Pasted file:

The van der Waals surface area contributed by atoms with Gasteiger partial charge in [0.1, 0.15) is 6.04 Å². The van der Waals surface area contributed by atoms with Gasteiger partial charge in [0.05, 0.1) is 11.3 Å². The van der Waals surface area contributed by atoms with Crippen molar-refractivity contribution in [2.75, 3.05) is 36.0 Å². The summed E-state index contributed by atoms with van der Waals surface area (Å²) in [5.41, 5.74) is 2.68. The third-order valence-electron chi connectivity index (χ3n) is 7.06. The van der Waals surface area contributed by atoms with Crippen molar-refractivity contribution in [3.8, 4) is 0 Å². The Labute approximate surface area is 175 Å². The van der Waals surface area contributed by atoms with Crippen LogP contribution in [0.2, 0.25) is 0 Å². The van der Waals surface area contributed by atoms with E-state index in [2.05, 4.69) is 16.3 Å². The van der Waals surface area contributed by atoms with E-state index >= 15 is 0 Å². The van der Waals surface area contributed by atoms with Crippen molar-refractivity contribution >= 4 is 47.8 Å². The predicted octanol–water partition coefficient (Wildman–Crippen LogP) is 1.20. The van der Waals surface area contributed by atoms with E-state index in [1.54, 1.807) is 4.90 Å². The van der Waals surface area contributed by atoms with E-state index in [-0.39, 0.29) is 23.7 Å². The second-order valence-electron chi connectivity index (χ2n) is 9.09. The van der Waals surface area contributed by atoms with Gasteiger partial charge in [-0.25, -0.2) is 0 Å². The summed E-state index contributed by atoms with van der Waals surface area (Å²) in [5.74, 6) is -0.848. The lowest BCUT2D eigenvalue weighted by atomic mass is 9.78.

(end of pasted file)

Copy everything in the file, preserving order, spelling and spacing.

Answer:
The van der Waals surface area contributed by atoms with Gasteiger partial charge in [0.1, 0.15) is 6.04 Å². The van der Waals surface area contributed by atoms with Gasteiger partial charge in [0.05, 0.1) is 11.3 Å². The van der Waals surface area contributed by atoms with Crippen molar-refractivity contribution in [2.75, 3.05) is 36.0 Å². The summed E-state index contributed by atoms with van der Waals surface area (Å²) in [5.41, 5.74) is 2.68. The third-order valence-electron chi connectivity index (χ3n) is 7.06. The van der Waals surface area contributed by atoms with Crippen molar-refractivity contribution in [3.8, 4) is 0 Å². The Labute approximate surface area is 175 Å². The van der Waals surface area contributed by atoms with Crippen LogP contribution in [0.2, 0.25) is 0 Å². The van der Waals surface area contributed by atoms with E-state index in [2.05, 4.69) is 16.3 Å². The van der Waals surface area contributed by atoms with E-state index >= 15 is 0 Å². The van der Waals surface area contributed by atoms with Crippen molar-refractivity contribution >= 4 is 47.8 Å². The predicted octanol–water partition coefficient (Wildman–Crippen LogP) is 1.20. The van der Waals surface area contributed by atoms with E-state index in [1.54, 1.807) is 4.90 Å². The van der Waals surface area contributed by atoms with E-state index in [-0.39, 0.29) is 23.7 Å². The second-order valence-electron chi connectivity index (χ2n) is 9.09. The van der Waals surface area contributed by atoms with Gasteiger partial charge in [-0.25, -0.2) is 0 Å². The summed E-state index contributed by atoms with van der Waals surface area (Å²) in [5.74, 6) is -0.848. The lowest BCUT2D eigenvalue weighted by atomic mass is 9.78.